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India and Bilateral Investment TreatiesRefusal, Acceptance, Backlash$
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Prabhash Ranjan

Print publication date: 2019

Print ISBN-13: 9780199493746

Published to Oxford Scholarship Online: August 2019

DOI: 10.1093/oso/9780199493746.001.0001

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PRINTED FROM OXFORD SCHOLARSHIP ONLINE (oxford.universitypressscholarship.com). (c) Copyright Oxford University Press, 2020. All Rights Reserved. An individual user may print out a PDF of a single chapter of a monograph in OSO for personal use. date: 03 December 2020

BITs Come Home to Roost but No Philip Morris Moment Yet!

BITs Come Home to Roost but No Philip Morris Moment Yet!

Chapter:
(p.219) 6 BITs Come Home to Roost but No Philip Morris Moment Yet!
Source:
India and Bilateral Investment Treaties
Author(s):

Prabhash Ranjan

Publisher:
Oxford University Press
DOI:10.1093/oso/9780199493746.003.0006

This chapter studies closely the ISDS claims brought against India. A careful analysis shows the following: First, cases like White Industries v. India and Devas Multimedia v. India expose the broad and vague language of Indian BITs. Second and equally important is the fact that these cases show that none of the claims have been brought against India because India exercised her sovereign public power in good faith in order to attain an important public policy goal such as protection of the environment or promotion of public health etc. All these claims have arisen against India mainly due to bad regulation. Third, these ISDS claims also show the failure of the organs of the Indian State to be sufficiently sensitive to India’s BIT obligations. Fourth, a closer study of these cases especially of the cases brought by Vodafone and Cairn energy shows India’s hostile attitude towards ISDS.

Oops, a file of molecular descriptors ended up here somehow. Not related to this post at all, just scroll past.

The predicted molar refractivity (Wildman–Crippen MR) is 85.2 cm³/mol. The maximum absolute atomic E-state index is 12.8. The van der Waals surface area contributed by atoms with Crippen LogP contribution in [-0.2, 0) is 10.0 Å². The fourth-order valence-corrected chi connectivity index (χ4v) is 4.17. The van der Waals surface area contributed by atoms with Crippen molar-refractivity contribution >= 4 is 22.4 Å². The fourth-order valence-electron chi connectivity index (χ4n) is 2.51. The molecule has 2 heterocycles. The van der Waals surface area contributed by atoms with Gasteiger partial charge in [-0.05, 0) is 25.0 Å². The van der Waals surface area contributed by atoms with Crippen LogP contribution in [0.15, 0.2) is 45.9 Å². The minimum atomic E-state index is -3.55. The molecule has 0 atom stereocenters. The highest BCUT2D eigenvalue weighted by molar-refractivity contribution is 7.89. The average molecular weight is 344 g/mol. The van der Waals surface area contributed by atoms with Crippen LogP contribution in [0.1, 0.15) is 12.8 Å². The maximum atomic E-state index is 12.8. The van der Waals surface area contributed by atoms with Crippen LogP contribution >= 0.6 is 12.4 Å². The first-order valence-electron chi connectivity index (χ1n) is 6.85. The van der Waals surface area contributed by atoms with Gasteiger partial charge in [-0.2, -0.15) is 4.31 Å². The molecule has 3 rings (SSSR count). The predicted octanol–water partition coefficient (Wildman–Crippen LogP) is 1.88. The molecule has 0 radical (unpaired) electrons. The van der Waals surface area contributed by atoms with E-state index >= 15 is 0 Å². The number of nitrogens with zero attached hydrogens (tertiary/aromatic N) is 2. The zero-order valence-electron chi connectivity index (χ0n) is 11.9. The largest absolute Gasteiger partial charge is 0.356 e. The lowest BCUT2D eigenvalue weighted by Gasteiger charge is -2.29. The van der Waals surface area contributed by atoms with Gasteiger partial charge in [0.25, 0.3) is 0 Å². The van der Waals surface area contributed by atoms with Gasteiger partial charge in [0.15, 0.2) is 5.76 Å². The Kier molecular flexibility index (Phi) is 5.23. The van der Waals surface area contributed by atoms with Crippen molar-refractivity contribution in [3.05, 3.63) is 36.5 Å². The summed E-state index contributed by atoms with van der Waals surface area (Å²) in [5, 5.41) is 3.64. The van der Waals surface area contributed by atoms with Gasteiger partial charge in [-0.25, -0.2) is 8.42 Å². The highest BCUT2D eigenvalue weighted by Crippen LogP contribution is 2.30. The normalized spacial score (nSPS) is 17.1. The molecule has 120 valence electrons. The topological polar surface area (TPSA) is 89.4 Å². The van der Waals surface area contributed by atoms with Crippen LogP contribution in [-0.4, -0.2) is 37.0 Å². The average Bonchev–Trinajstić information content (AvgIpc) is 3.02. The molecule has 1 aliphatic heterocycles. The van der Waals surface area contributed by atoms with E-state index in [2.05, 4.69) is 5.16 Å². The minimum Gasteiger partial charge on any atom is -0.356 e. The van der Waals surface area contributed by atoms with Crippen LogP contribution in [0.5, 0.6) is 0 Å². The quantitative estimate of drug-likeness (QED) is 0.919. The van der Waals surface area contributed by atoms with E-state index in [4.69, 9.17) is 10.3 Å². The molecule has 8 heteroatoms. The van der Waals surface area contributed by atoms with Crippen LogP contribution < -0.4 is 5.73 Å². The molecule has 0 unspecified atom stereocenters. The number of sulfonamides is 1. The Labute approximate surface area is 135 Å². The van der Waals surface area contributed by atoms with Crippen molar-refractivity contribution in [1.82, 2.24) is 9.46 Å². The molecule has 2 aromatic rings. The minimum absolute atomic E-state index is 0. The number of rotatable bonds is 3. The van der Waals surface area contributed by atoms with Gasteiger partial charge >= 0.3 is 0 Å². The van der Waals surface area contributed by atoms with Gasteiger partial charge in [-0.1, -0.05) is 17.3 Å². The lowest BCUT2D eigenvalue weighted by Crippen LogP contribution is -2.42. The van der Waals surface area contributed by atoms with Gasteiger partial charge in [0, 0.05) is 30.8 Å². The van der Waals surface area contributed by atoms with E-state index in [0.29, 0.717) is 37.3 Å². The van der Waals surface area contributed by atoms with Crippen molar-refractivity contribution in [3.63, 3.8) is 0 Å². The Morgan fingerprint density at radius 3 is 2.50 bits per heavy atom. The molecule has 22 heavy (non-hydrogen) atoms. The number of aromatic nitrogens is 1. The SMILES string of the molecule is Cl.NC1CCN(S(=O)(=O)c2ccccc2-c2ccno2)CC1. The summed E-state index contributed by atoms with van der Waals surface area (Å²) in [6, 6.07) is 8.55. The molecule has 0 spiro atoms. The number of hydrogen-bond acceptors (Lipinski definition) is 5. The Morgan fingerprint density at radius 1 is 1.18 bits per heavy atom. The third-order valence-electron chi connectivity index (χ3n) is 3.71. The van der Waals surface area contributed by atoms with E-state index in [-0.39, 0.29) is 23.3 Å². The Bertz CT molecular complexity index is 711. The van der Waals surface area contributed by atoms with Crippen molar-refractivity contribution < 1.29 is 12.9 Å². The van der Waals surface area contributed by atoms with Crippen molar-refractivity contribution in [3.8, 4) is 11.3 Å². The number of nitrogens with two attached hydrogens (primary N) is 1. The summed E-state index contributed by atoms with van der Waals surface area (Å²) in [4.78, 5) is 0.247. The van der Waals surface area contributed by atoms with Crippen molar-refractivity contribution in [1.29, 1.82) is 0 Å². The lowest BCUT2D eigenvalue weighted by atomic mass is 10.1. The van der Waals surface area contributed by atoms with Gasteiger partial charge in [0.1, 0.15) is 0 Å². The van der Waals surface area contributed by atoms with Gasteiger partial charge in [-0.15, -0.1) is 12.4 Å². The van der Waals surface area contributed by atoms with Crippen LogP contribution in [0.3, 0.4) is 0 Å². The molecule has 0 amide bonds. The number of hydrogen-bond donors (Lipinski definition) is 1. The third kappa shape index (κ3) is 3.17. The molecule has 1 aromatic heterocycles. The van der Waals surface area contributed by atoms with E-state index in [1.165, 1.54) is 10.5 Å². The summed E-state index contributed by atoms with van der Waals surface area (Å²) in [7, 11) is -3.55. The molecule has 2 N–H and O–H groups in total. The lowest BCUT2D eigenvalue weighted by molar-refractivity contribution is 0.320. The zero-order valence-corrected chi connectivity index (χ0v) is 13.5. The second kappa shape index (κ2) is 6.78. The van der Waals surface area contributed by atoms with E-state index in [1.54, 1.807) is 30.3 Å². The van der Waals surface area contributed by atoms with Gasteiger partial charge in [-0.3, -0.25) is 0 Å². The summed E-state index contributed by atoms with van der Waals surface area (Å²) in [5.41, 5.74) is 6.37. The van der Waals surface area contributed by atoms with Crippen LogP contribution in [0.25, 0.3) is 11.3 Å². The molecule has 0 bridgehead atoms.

Keywords:   Vodafone, White Industries, Cairn Energy, retrospective taxation, telecom licenses, MFN, essential security interest, necessary

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